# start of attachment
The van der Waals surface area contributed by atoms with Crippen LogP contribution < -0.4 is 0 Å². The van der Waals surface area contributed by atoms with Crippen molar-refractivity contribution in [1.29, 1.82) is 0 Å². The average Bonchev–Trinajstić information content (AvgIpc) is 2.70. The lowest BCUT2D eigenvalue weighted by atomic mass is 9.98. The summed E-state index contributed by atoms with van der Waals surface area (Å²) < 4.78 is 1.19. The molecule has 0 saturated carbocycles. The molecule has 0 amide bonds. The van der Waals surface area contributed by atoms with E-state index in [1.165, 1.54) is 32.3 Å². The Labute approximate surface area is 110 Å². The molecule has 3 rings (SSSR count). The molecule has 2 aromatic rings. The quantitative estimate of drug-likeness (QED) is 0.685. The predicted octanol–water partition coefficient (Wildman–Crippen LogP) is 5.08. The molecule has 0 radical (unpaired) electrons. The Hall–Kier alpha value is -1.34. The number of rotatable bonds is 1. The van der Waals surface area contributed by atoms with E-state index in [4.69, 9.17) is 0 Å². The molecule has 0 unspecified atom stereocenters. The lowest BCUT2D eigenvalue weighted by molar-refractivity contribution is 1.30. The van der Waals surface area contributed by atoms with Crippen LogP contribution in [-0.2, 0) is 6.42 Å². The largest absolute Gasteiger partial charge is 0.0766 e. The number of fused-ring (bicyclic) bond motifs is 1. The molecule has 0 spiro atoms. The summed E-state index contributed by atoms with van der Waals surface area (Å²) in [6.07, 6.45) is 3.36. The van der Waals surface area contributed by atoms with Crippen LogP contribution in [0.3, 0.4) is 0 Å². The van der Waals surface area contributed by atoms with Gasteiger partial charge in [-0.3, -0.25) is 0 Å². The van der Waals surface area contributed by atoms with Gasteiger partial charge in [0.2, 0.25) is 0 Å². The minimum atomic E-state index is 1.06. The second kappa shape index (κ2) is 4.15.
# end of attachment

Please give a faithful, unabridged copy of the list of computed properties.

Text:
The van der Waals surface area contributed by atoms with Crippen LogP contribution < -0.4 is 0 Å². The van der Waals surface area contributed by atoms with Crippen molar-refractivity contribution in [1.29, 1.82) is 0 Å². The average Bonchev–Trinajstić information content (AvgIpc) is 2.70. The lowest BCUT2D eigenvalue weighted by atomic mass is 9.98. The summed E-state index contributed by atoms with van der Waals surface area (Å²) < 4.78 is 1.19. The molecule has 0 saturated carbocycles. The molecule has 0 amide bonds. The van der Waals surface area contributed by atoms with E-state index in [1.165, 1.54) is 32.3 Å². The Labute approximate surface area is 110 Å². The molecule has 3 rings (SSSR count). The molecule has 2 aromatic rings. The quantitative estimate of drug-likeness (QED) is 0.685. The predicted octanol–water partition coefficient (Wildman–Crippen LogP) is 5.08. The molecule has 0 radical (unpaired) electrons. The Hall–Kier alpha value is -1.34. The number of rotatable bonds is 1. The van der Waals surface area contributed by atoms with E-state index in [4.69, 9.17) is 0 Å². The molecule has 0 unspecified atom stereocenters. The lowest BCUT2D eigenvalue weighted by molar-refractivity contribution is 1.30. The van der Waals surface area contributed by atoms with Crippen LogP contribution in [-0.2, 0) is 6.42 Å². The largest absolute Gasteiger partial charge is 0.0766 e. The number of fused-ring (bicyclic) bond motifs is 1. The molecule has 0 spiro atoms. The summed E-state index contributed by atoms with van der Waals surface area (Å²) in [6.07, 6.45) is 3.36. The van der Waals surface area contributed by atoms with Crippen LogP contribution in [0.3, 0.4) is 0 Å². The van der Waals surface area contributed by atoms with Gasteiger partial charge in [-0.3, -0.25) is 0 Å². The van der Waals surface area contributed by atoms with Gasteiger partial charge in [0.2, 0.25) is 0 Å². The minimum atomic E-state index is 1.06. The second kappa shape index (κ2) is 4.15.